Honestly, when I first read about this development I heaved a huge sigh of relief. I had no real issues with Guillermo Del Toro sitting in the director’s chair since this was Peter Jackson’s project, with final say on the finished product. But in the time since the announcement of the films we’ve heard precious little from Jackson and whole lot from Del Toro. It seemed to me that he had at least inferred from his dealings with Jackson that he was going to have more creative control than I was comfortable with. Whether or not this was PJ’s intention or not it’s difficult to say.

In the beginning when this was supposed to be two separate films – “The Hobbit” and some kind of bridge movie to “The Lord of the Rings” – Del Toro was pretty clear that he felt like the first film was his baby. He expressed that the second film would require him to yield to Jackson’s vision but that the first film – all Hobbit – would be different in tone. He explained in an interview in Premiere magazine in 2008: “I plan to change and expand the visuals from Peter's, and I know the world can be portrayed in a different way.”

Change and expand, huh? Now Guillermo Del Toro has a body of work on which we can gather what these kinds of changes might look like. It’s hard to imagine Del Toro’s current palette of visual effects working their way into a more light-hearted story like “The Hobbit”. Do these ghastly things look like they belong in Middle Earth?

While it was encouraging that he met with the two Tolkien design experts that gave the trilogy such an authentic look and feel, Alan Lee and John Howe, it was clear he also wanted to bring on board Mike “Hellboy” Mignola and Wayne “Blade” Barlow. Frequent Del Toro actors were expected to be associated with “The Hobbit” (Ron Perlman as Beorn, Doug Jones as Thraduil perhaps). Also, Del Toro is a man – like Peter Jackson – who is used to wearing multiple hats (writer, director, producer) for his films.

It's worth noting that it was reported early on in the pre-production phase of Harry Potter & The Prisoner of Azkaban that Del Toro was approached to direct but was quoted as saying that he considered the film "so bright and happy and full of light, that [he] wasn't interested." Now, anyone familiar with the Harry Potter series can attest that the third book of the series turns a remarkably darker tone than the first two volumes in the series so either he hadn’t read Prisoner of Azkaban or it just wasn’t dark enough for him. And The Hobbit has potential here? Mmmm.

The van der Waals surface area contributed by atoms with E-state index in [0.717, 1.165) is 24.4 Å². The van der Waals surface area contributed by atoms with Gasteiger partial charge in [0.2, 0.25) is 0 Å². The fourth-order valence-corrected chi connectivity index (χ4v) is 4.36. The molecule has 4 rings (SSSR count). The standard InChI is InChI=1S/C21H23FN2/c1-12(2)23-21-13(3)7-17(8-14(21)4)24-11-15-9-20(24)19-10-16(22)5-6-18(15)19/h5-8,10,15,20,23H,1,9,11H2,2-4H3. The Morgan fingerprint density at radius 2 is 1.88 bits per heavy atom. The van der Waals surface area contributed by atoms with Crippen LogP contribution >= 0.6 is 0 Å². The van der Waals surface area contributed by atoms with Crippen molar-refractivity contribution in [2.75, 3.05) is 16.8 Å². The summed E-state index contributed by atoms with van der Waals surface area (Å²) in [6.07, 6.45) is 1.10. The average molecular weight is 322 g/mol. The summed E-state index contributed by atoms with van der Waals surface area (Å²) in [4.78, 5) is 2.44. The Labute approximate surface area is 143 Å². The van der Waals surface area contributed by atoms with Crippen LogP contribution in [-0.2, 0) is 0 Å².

When it was announced that Del Toro was leaving the project this past June he cited the various delays and conflicts with schedules. This makes sense as he could be making other films while the production sits in development hell. However, I am left to wonder whether of not his departure had more to do with creative differences with Jackson. It looks as if the big “Tintin” project Jackson was producing with Steven Spielberg is mostly finished and due for release sometime next year. It’s my understanding that the script (at least the original draft) for the two films is complete. Perhaps at this point Jackson has had second thoughts about relinquishing the directing duties? We probably won’t know the real story for some time.

But suffice to say, if the project appears to now be freeing itself of delays it would difficult to believe that Del Toro’s schedule wouldn’t allow him to hold on a little longer. As we progress through the chapters I expect I will be unable to resist raising my concerns from time to time about certain aspects of the story that would worry me had Del Toro remained involved.

Red Light, Green Light.

Officially, the project has not been officially “green lit”. In other words, nobody’s committed to write the checks that are needed for setting timetables and production schedules.

There have been mixed signals from the producers, the studios, the media and even some of the actors (i.e. McKellan, Serkis and Weaving) as to whether or not this project has been given the OK to move forward. On the one hand, the official talking point is that, no, it hasn’t. On the other hand, some of the news bits leaking out from various sources (i.e. and others) is that a lot of the pre-production work is being done. Only Jackson and company know the real story. And once the MGM issue is settled, activity may very well “officially” hit its stride. Who knows?

Tolkien Geek...Reloaded.

So where does that leave us? Frustrated and a little angry. None of these developments seem to make any sense but most of us don’t live and work in Hollywood so what else can we do besides wait and hope? Nothing, really.

That being said, the reality of “The Hobbit” on film seems much closer and much more likely than it did a year ago. So, this increased anticipation has breathed new life in this current blog project for me and I’m committed to seeing through (I actually have the first draft of Chapter One completed). A warning, though. It will take a long time, longer than I had hoped. This is because of the amount of time I am able to give to it. But I’m hoping to make each entry worthy of your patience and only ever give it my best effort.

Based on my experience in creating this blog I can confidently say (to paraphrase Treebeard) that writing something that is worth reading takes a long time, so I prefer not to write anything unless it is worth taking a long time to do it.

Let's Go (take two)! - Chapter One: An Unexpected Party